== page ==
A Clinical tRial of Endobronchial Ultrasound for the Diagnosis of MEDiastinal lymphadenopathY (REMEDY)
Enlarged glands in the chest (mediastinal lymphadenopathy) is a common problem and may have a variety of different causes. In the past an operation (mediastinoscopy) was required to diagnose the glands. Endobronchial ultrasound (EBUS) is a new procedure that may be able to diagnose these glands without the need for mediastinoscopy. The REMEDY trial aims to examine whether EBUS can reduce the number of mediastinoscopies and healthcare costs in patients with enlarged glands in the chest.
Isolated Mediastinal Lymphadenopathy
|Study Design:||Endpoint Classification: Efficacy Study
Intervention Model: Single Group Assignment
Masking: Open Label
Primary Purpose: Diagnostic
|Official Title:||A Clinical tRial of Endobronchial Ultrasound for the Diagnosis of Isolated MEDiastinal lymphadenopathY (REMEDY)|
- Number of mediastinoscopies prevented and healthcare costs [ Time Frame: At diagnosis ] [ Designated as safety issue: No ]
- Length of hospital stay [ Time Frame: At diagnosis ] [ Designated as safety issue: No ]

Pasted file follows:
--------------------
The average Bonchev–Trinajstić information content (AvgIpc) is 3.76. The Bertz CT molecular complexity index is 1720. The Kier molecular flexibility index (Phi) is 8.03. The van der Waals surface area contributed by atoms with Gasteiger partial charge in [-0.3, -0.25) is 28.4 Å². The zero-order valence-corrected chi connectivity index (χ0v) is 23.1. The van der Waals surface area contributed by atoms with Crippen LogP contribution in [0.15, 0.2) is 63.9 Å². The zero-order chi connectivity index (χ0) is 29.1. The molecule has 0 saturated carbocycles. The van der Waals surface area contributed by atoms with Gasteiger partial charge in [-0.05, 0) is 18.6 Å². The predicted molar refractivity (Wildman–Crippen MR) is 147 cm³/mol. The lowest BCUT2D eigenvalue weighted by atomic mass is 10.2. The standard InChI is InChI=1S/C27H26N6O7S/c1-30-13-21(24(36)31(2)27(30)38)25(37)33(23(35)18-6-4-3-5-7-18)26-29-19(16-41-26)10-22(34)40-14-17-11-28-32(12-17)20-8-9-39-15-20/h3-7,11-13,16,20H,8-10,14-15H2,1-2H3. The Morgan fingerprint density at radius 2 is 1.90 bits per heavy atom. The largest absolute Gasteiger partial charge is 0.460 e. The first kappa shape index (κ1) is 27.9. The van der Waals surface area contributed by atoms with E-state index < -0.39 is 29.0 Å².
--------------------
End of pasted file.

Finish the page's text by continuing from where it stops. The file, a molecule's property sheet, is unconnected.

- Sensitivity and false negative rate of endobronchial ultrasound [ Time Frame: At study completion ] [ Designated as safety issue: No ]
|Study Start Date:||July 2009|
|Estimated Study Completion Date:||October 2011|
|Primary Completion Date:||April 2011 (Final data collection date for primary outcome measure)|
All patients in the trial will undergo EBUS for the diagnosis of isolated mediastinal lymphadenopathy. If this investigation is negative then the patient will be referred for mediastinoscopy.
Endobronchial ultrasound guided transbronchial needle aspiration will be performed under conscious sedation and as an outpatient procedure. Additional bronchoscopy, transbronchial biopsies and bronchoalveolar lavage will be performed at the investigator's discretion.
Although the literature is replete with data on the utility of Endobronchial Ultrasound for lung cancer, there are very few data available on its role in the diagnosis of isolated mediastinal lymphadenopathy due to other causes such as sarcoid, tuberculosis or lymphoma. The REMEDY trial aims to evaluate the accuracy of EBUS in this setting and assess any reduction in the number of mediastinoscopies and healthcare costs.
|University College London Hospital|
|London, United Kingdom, WC1E 5DB|
|Principal Investigator:||Sam Janes, MD PhD||University College, London|
|Study Director:||Neal Navani, MD||Univeristy College London|